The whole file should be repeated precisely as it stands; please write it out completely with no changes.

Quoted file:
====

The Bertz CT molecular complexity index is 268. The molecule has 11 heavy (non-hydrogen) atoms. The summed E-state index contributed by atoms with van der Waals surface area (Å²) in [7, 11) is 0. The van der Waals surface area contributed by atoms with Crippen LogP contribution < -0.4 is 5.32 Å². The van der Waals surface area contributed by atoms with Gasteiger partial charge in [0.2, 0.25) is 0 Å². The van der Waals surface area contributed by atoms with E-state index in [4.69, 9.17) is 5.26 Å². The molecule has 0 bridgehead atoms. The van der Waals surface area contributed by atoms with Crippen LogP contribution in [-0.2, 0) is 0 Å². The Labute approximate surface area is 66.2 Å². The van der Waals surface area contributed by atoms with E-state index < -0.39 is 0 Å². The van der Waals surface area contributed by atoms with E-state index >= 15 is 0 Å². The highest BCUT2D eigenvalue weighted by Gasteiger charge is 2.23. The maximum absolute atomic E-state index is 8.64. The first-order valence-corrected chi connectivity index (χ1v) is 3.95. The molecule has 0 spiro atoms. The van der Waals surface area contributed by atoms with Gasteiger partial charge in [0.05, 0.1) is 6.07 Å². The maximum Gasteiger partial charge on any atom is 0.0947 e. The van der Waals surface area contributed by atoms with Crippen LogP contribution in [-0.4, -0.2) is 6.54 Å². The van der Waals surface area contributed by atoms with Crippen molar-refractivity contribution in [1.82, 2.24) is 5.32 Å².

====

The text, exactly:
The Bertz CT molecular complexity index is 268. The molecule has 11 heavy (non-hydrogen) atoms. The summed E-state index contributed by atoms with van der Waals surface area (Å²) in [7, 11) is 0. The van der Waals surface area contributed by atoms with Crippen LogP contribution < -0.4 is 5.32 Å². The van der Waals surface area contributed by atoms with Gasteiger partial charge in [0.2, 0.25) is 0 Å². The van der Waals surface area contributed by atoms with E-state index in [4.69, 9.17) is 5.26 Å². The molecule has 0 bridgehead atoms. The van der Waals surface area contributed by atoms with Crippen LogP contribution in [-0.2, 0) is 0 Å². The Labute approximate surface area is 66.2 Å². The van der Waals surface area contributed by atoms with E-state index < -0.39 is 0 Å². The van der Waals surface area contributed by atoms with E-state index >= 15 is 0 Å². The highest BCUT2D eigenvalue weighted by Gasteiger charge is 2.23. The maximum absolute atomic E-state index is 8.64. The first-order valence-corrected chi connectivity index (χ1v) is 3.95. The molecule has 0 spiro atoms. The van der Waals surface area contributed by atoms with Gasteiger partial charge in [0.05, 0.1) is 6.07 Å². The maximum Gasteiger partial charge on any atom is 0.0947 e. The van der Waals surface area contributed by atoms with Crippen LogP contribution in [-0.4, -0.2) is 6.54 Å². The van der Waals surface area contributed by atoms with Crippen molar-refractivity contribution in [1.82, 2.24) is 5.32 Å².